ANKARA, Turkey (AFP) – When Turkish pop star Sila reported her partner’s physical violence to police, it was a rare moment in Turkish history: a celebrity speaking out against her abuse.
Ahmet Kural, a famous actor, is accused of beating the singer, whose full name is Sila Gencoglu, last October.
Kural’s trial began yesterday in Istanbul, one day before International Women’s Day, celebrated with a march in the metropolis, and rallies in other cities.
For Sila’s lawyer, Rezan Epozdemir, her case is a powerful moment for Turkish women since victims do not usually come forward.
Rights groups said Turkish laws to help protect victims have improved. But traditional patriarchal attitudes dominant in conservative society as well as a lack of awareness often prevent women from speaking out against abuse.
“It is extremely significant that a woman who experienced violence freely sought her rights and took legal action, and for her case to be at the centre of debate,” Epozdemir told AFP.
Kural faces up to five years in jail for charges including actual bodily harm, which the television and film actor denies.
Activists said the number of Turkish women murdered by their partners is rising and more suffer physical or sexual abuse by partners or male relatives.
In 2018, 440 women were killed in murders linked to their gender, according to the women’s rights group ‘We Will Stop Femicide’, compared with 210 in 2012.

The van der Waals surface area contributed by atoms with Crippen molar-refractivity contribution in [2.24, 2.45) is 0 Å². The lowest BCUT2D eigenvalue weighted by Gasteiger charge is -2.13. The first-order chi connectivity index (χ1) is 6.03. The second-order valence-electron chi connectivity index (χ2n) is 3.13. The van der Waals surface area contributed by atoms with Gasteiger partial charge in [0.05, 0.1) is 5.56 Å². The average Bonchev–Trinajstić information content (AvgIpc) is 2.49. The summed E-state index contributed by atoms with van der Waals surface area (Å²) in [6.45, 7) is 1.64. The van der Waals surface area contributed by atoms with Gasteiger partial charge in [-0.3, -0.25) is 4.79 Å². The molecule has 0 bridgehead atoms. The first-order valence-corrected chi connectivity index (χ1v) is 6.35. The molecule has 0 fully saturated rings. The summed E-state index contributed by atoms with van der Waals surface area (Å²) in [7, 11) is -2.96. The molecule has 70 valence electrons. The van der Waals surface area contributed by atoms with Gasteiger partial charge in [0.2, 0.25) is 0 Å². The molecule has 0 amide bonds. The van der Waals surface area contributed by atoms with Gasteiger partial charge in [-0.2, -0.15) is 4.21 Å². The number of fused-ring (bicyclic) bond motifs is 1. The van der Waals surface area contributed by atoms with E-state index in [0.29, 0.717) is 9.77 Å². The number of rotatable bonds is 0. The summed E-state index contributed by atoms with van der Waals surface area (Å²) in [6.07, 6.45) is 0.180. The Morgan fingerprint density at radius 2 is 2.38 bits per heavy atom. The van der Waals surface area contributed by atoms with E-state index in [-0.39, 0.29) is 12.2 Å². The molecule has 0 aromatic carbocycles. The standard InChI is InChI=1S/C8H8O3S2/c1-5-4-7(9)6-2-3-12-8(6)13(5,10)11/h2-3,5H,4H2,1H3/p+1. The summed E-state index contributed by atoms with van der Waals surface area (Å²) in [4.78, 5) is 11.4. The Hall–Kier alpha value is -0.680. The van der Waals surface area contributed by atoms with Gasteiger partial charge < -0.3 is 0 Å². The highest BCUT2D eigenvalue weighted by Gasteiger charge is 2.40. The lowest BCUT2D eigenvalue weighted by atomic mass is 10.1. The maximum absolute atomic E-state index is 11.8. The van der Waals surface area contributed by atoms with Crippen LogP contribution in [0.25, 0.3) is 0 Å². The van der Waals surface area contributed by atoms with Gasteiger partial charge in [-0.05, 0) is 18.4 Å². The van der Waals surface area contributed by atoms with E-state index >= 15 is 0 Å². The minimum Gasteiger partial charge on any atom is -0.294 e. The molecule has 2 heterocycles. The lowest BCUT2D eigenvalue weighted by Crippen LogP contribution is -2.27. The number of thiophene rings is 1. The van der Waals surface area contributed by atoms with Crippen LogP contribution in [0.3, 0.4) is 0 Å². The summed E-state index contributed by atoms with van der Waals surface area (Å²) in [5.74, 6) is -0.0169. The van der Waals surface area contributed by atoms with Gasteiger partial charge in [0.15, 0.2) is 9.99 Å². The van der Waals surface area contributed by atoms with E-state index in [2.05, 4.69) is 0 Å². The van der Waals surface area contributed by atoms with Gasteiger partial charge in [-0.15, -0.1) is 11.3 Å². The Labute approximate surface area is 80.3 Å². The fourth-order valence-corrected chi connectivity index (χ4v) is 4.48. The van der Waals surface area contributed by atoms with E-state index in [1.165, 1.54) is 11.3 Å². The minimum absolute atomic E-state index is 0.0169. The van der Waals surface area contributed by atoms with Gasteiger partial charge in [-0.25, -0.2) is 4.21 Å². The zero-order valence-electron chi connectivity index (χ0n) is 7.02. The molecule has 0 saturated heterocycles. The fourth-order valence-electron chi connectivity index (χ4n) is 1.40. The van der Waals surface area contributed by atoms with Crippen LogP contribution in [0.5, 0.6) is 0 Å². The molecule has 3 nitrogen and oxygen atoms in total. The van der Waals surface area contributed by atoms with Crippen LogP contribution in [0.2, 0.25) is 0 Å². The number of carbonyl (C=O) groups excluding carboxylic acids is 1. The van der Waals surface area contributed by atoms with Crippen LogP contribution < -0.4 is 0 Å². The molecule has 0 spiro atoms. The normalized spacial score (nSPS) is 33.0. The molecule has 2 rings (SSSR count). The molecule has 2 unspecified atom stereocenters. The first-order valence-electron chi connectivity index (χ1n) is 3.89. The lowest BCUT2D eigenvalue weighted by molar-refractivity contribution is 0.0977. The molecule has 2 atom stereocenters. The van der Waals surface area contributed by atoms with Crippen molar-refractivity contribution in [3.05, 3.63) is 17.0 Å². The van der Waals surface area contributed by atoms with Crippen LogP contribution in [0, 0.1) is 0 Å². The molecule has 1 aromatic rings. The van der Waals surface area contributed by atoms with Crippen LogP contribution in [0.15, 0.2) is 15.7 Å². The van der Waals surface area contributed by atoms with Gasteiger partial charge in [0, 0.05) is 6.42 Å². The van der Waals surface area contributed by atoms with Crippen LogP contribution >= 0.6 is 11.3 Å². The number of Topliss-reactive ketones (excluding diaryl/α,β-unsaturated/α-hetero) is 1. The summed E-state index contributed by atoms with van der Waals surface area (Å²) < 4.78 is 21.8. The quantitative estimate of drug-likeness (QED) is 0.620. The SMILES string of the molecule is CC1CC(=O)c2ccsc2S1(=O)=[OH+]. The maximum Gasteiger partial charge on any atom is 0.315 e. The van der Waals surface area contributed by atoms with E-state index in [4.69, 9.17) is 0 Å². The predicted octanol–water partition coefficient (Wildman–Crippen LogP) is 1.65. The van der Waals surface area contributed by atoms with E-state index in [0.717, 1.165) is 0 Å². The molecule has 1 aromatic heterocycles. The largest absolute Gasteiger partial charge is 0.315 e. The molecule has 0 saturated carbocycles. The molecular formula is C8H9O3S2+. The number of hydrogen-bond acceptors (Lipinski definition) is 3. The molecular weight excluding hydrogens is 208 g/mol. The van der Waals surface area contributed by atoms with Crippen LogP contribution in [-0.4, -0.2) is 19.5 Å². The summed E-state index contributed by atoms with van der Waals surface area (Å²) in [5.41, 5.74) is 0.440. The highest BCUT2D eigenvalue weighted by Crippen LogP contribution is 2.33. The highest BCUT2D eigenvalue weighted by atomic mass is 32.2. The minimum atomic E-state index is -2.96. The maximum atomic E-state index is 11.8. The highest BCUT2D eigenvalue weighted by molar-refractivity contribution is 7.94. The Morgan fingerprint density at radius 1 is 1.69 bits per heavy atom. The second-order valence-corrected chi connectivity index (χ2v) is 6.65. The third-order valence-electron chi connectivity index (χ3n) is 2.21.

Interior Minister Suleyman Soylu last November said 133,809 women had been victims of violence in 2017 while in the first 10 months of 2018, the number was 96,417.
A 2014 government study found 38 per cent of Turkish women had been subjected to either physical and/or sexual violence at some point in their lives.
Head of the Federation of Women Associations of Turkey (TKDF) Canan Gullu said after Sila’s action, there were “many more calls” to their emergency hotline from female victims of abuse empowered by the singer’s actions.
Gullu said more women had become aware of their rights and the law that protects them from violence.
Turkey was the first country to ratify the 2011 Istanbul Convention, the world’s most progressive binding accord to prevent and combat violence against women.
A Turkish academic at Middle East Technical University (METU) Feride Acar who contributed to the text, said improvements had been made in Turkey, but more needed to be done to build on the convention’s promise.
The convention calls for more shelters, known as violence protection monitoring centres in Turkey, which Acar praised. But she said more access to the shelters was needed.